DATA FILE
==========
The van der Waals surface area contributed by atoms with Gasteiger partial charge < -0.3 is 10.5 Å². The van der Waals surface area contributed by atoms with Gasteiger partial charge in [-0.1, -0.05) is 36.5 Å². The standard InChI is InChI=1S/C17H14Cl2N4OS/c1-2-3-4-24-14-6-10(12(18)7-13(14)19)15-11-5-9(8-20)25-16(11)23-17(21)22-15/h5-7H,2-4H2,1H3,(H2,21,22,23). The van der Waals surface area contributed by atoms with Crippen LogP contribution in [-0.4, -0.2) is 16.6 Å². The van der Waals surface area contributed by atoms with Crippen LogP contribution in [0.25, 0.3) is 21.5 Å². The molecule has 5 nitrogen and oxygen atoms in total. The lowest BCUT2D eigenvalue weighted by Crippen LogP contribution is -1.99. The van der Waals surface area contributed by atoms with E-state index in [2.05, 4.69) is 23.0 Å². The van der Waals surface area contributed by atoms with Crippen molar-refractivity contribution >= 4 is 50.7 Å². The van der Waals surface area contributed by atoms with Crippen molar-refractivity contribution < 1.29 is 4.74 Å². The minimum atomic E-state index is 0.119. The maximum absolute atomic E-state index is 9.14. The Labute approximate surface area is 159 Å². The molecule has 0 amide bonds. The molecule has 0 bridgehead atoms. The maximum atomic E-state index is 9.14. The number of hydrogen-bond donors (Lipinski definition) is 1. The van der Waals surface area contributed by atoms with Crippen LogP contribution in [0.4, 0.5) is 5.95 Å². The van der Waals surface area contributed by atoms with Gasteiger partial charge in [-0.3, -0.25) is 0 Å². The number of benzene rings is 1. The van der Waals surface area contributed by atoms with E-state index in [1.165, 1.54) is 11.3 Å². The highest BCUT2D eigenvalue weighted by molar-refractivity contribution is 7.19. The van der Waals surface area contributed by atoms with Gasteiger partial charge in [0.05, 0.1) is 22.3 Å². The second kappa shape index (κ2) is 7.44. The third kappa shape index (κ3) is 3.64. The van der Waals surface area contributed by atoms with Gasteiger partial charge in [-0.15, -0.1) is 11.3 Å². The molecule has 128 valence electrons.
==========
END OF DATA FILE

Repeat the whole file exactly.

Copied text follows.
The van der Waals surface area contributed by atoms with Gasteiger partial charge < -0.3 is 10.5 Å². The van der Waals surface area contributed by atoms with Gasteiger partial charge in [-0.1, -0.05) is 36.5 Å². The standard InChI is InChI=1S/C17H14Cl2N4OS/c1-2-3-4-24-14-6-10(12(18)7-13(14)19)15-11-5-9(8-20)25-16(11)23-17(21)22-15/h5-7H,2-4H2,1H3,(H2,21,22,23). The van der Waals surface area contributed by atoms with Crippen LogP contribution in [-0.4, -0.2) is 16.6 Å². The van der Waals surface area contributed by atoms with Crippen LogP contribution in [0.25, 0.3) is 21.5 Å². The molecule has 5 nitrogen and oxygen atoms in total. The lowest BCUT2D eigenvalue weighted by Crippen LogP contribution is -1.99. The van der Waals surface area contributed by atoms with E-state index in [2.05, 4.69) is 23.0 Å². The van der Waals surface area contributed by atoms with Crippen molar-refractivity contribution >= 4 is 50.7 Å². The van der Waals surface area contributed by atoms with Crippen molar-refractivity contribution < 1.29 is 4.74 Å². The minimum atomic E-state index is 0.119. The maximum absolute atomic E-state index is 9.14. The Labute approximate surface area is 159 Å². The molecule has 0 amide bonds. The molecule has 0 bridgehead atoms. The maximum atomic E-state index is 9.14. The number of hydrogen-bond donors (Lipinski definition) is 1. The van der Waals surface area contributed by atoms with Crippen LogP contribution in [0.4, 0.5) is 5.95 Å². The van der Waals surface area contributed by atoms with Gasteiger partial charge in [-0.3, -0.25) is 0 Å². The number of benzene rings is 1. The van der Waals surface area contributed by atoms with E-state index in [1.165, 1.54) is 11.3 Å². The highest BCUT2D eigenvalue weighted by molar-refractivity contribution is 7.19. The van der Waals surface area contributed by atoms with Gasteiger partial charge in [0.05, 0.1) is 22.3 Å². The second kappa shape index (κ2) is 7.44. The third kappa shape index (κ3) is 3.64. The van der Waals surface area contributed by atoms with Gasteiger partial charge in [-0.15, -0.1) is 11.3 Å². The molecule has 128 valence electrons.